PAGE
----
Most Competitive Cities

Moving Up the Ranks

Most Competitive Cities

Moving Up the Ranks

A generation ago, Dallas-Fort Worth was the ninth-largest U.S. metropolitan area. Today, we are fourth.

Dallas-Fort Worth is perceived as a very competitive location for attracting new and expanding corporate facilities, particularly with headquarters. If asked, I believe a vast majority of CEOs for major national or global corporations would include our region among top-of-mind best places to base their businesses. The opinions of major real estate firms and site selection consultants who advise corporate moves would be similar. 

The Dallas Regional Chamber team and our partners have worked hard and logged a lot of miles over the past several years to shape that perception, and with excellent results. There are polls and surveys each year that prove this, and there is nothing an economic developer like me loves more than an independent audit that has Dallas-Fort Worth at or near the top as a corporate location—whether for headquarters or other types of projects. Those reports have a reserved space in the suitcase for our next marketing trip to California.

Recently, I received a great one in the mail. It’s a report from Conway, which publishes Site Selection magazine, a leading and widely distributed economic development and corporate location trade publication. The 161-page report is called “The World’s Most Competitive Cities.” In it, Conway breaks the world into six regions: North America; Western Europe; Eastern Europe and Central Asia; Asia Pacific; Africa and the Middle East; and Latin America and Caribbean. For each world region, Conway researched all cities with a population at or above 500,000 to choose the five most competitive cities in the 12 major economic sectors.

The 12 economic sectors are: aerospace; automotive; business and financial services; chemicals and plastics; electronics; energy; food and beverages; information technology and communications; life sciences; machinery and equipment; metals; and transportation and logistics.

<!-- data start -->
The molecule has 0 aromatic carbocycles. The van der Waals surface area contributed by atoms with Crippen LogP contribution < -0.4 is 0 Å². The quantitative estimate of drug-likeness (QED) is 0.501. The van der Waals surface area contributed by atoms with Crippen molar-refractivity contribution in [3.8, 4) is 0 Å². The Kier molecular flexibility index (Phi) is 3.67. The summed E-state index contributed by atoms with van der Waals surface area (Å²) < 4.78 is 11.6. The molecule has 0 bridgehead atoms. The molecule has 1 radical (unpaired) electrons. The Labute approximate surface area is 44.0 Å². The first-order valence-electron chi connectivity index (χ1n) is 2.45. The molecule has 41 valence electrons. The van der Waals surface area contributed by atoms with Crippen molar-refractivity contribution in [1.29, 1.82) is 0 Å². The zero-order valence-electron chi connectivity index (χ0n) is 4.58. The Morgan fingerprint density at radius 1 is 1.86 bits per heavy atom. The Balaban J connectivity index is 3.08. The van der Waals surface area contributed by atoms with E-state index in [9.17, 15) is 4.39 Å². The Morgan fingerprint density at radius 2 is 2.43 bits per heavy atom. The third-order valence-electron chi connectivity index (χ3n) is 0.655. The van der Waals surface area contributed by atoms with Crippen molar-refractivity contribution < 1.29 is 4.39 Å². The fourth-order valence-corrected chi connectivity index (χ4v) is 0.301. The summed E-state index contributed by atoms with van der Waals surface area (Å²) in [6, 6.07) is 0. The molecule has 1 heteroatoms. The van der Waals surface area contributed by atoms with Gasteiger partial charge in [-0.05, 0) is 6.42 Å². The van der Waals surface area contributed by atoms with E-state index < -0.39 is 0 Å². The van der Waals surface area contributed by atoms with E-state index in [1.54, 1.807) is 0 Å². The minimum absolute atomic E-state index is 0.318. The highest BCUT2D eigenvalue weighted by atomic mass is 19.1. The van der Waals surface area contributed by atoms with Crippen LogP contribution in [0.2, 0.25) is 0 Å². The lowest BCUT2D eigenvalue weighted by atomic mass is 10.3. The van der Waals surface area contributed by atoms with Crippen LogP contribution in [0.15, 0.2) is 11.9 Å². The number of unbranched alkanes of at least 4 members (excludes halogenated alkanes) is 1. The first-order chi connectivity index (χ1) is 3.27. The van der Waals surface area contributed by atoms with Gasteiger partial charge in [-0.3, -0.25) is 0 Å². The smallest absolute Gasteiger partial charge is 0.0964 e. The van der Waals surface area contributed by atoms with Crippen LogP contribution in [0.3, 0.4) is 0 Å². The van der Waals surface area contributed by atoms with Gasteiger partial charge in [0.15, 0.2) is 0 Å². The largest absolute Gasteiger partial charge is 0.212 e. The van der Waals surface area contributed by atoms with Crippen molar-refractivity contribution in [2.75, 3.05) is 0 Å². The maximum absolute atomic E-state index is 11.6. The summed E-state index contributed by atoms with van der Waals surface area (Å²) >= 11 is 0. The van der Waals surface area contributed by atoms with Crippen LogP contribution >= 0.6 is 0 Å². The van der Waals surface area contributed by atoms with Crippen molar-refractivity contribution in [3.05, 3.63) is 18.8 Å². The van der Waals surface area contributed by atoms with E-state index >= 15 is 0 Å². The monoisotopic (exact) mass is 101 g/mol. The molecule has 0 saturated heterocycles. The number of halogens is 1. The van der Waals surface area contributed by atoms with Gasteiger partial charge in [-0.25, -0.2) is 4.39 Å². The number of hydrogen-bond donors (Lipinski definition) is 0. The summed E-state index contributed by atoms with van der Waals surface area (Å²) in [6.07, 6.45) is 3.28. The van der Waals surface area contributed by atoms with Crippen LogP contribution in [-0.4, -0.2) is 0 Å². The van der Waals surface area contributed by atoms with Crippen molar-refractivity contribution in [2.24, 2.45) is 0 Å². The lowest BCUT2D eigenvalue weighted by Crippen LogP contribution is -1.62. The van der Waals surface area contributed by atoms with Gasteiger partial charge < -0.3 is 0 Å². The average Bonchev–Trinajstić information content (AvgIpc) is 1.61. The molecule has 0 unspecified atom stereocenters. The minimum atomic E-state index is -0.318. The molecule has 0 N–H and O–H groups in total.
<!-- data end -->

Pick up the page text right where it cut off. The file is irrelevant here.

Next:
To determine the five best locations in each world region for all sectors (72 rankings in all), Conway used a combination of executive perceptions (surveying corporate executives and location consultants), actual corporate location history (documenting where corporate facilities in those sectors decided to move or expand), and “apples-to-apples” econometrics, such as industry cluster data from Oxford Economics, Moody’s, and others.

Cracking open the report, I knew that DFW competes well against other North American cities across all 12 sectors. I thought our region might be ranked top five for several sectors, but I figured we would be a lock in only four: aerospace, business and financial services, information technology and communications, and transportation and logistics. Shame on me.

I was right about the four locks, but DFW actually ranked as a top five North American region in six additional sectors for a total of 10—ranking more often than any other U.S. metro. Only for life sciences and metals was Dallas-Fort Worth not a top five location, though we do have significant strengths in those sectors, too. Our area ranked first in North America for financial and business services and food and beverages; and ranked second in energy, information technology and communications, machinery and equipment, and transportation and logistics. We ranked third in both aerospace and automotive, and ranked fifth in chemicals and plastics, and electronics.

After DFW’s 10, the most-ranked U.S. metros were Houston in eight of 12 sectors (ranking first in energy, chemicals and plastics, metals, transportation and logistics, and machinery and equipment), Atlanta in seven, and Chicago in six. Texas was also represented by Austin, which ranked in two of the sectors (fourth for electronics, fifth for energy). Twenty different North American cities ranked at least once. 

Globally, 80 cities ranked at least once. Only Dubai and Shanghai were as frequently ranked as Dallas-Fort Worth. Dubai dominated the Middle East and Africa region, and Shanghai the Asia Pacific region.

It’s great to see our region included and so prominently acclaimed in a global study like this, which to my knowledge, is the first of its kind by Conway. We’ll make great use of it.

A generation ago, Dallas-Fort Worth was the ninth-largest U.S. metropolitan area. Today, we are fourth. And considering the business climate and cost issues in New York, Los Angeles, and Chicago, it’s fair to say that ours is now the largest U.S. metropolitan area with a prosperous climate for business and for people. So, not to brag, but DFW is the biggest and best location in the best state and greatest nation on earth. That’s a powerful, distinctive platform from which to market this region internationally—and stake our claim as a rising and major global city.